At 7:49 PM -0500 5/18/06, doc wrote:
>Thank you for that report Fred.
>You said you used a dc-dc converter, so the native
>voltage for the Dell is something other than 12vdc?
>Perhaps 16 or 19 or 24 vdc or something?
>Some of the dc-dc converters can be rf noisy as well.
>Are you using the Dell dc-dc adapter or some other
The Dell works off 20vdc while I *think* my Mac iBook is a nominal 16v. I use
the Dell dc-dc adaptor/converter made specifically by Dell for Dell Latitudes;
found it on eBay for about $15. I suppose it would work on other Dell laptops,
but wouldn't want to bet the farm on it; probably differing computer power
connectors although there may be different voltages as well. The Mac's DC power
supply is made specifically for Apple laptops, but I know it will not
physically fit all Mac laptops (i.e., older laptops); they also have differing
plugs, but I am not certain about the voltage compatibility; the Apple
"Universal Car/Air Adaptor" puts out 15 to 24 vdc according to its label. No
noise from either UNLESS my battery bank from which I power all my computer and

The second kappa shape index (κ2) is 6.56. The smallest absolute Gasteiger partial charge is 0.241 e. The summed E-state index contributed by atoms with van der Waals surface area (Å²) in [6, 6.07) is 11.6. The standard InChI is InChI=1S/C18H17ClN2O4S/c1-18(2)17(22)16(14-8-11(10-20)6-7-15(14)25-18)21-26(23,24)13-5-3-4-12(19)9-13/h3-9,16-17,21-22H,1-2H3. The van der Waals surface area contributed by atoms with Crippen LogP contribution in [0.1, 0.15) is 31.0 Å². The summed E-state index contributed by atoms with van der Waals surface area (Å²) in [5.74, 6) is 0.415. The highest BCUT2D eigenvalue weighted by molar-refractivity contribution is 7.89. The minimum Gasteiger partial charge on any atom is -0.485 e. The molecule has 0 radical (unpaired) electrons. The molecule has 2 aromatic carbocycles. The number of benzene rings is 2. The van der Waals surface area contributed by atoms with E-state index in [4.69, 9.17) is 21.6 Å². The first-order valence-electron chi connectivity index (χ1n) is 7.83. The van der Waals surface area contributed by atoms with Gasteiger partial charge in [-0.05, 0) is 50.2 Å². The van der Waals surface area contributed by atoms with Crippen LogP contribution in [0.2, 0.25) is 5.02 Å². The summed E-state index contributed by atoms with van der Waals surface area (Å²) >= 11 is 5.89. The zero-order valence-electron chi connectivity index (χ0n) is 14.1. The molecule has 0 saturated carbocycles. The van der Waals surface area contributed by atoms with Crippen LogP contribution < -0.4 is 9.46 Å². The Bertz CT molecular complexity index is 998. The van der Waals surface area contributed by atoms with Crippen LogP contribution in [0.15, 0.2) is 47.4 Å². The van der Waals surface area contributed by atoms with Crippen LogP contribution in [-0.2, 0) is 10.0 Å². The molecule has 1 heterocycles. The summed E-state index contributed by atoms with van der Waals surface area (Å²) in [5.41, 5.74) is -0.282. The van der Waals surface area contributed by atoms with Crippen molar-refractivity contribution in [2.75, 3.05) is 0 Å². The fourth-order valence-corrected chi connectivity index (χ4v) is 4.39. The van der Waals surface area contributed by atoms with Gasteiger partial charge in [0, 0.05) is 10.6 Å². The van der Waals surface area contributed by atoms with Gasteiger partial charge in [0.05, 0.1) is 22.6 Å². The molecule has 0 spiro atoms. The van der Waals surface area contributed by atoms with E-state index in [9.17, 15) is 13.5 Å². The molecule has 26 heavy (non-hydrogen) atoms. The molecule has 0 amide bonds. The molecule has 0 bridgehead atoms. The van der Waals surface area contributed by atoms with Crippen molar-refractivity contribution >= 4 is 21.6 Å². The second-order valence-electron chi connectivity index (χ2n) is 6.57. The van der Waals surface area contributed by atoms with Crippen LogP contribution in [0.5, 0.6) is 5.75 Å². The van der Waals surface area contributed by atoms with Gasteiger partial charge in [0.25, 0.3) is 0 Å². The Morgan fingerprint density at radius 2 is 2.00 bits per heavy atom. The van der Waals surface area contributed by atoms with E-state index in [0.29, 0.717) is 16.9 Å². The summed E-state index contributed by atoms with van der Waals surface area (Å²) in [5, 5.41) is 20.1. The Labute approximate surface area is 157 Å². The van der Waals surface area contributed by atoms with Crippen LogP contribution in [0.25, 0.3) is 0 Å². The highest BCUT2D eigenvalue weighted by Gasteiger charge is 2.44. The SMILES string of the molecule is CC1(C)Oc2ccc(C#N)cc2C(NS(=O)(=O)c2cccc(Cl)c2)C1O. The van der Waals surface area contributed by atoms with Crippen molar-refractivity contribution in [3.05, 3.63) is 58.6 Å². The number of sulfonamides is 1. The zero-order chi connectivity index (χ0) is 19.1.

radio gear drops below certain voltages, usually around 12.3 vdc when the
converter/adaptors start cycling on/off in which instance there will be S9+
"clicks" on my HF radios. I have considered purchasing a "battery extend
er" (actually a voltage regulator) which would keep the battery voltage up
above the cutoff voltages, but just haven't done it (Oct 05 QST had a product
review of such a 20-amp extender, but the manufacturer received so many
requests/orders as a result of the article that he quit making them; there was
also a QST article on homebrewing such an extender several years ago, but I
happened to give away that issue in a fit of generosity). Commercial battery
extenders with current capacity high enough (20+ amps) are available for about
100 bucks and up.
73 de Fred Stevens K2FRD, VO2FS
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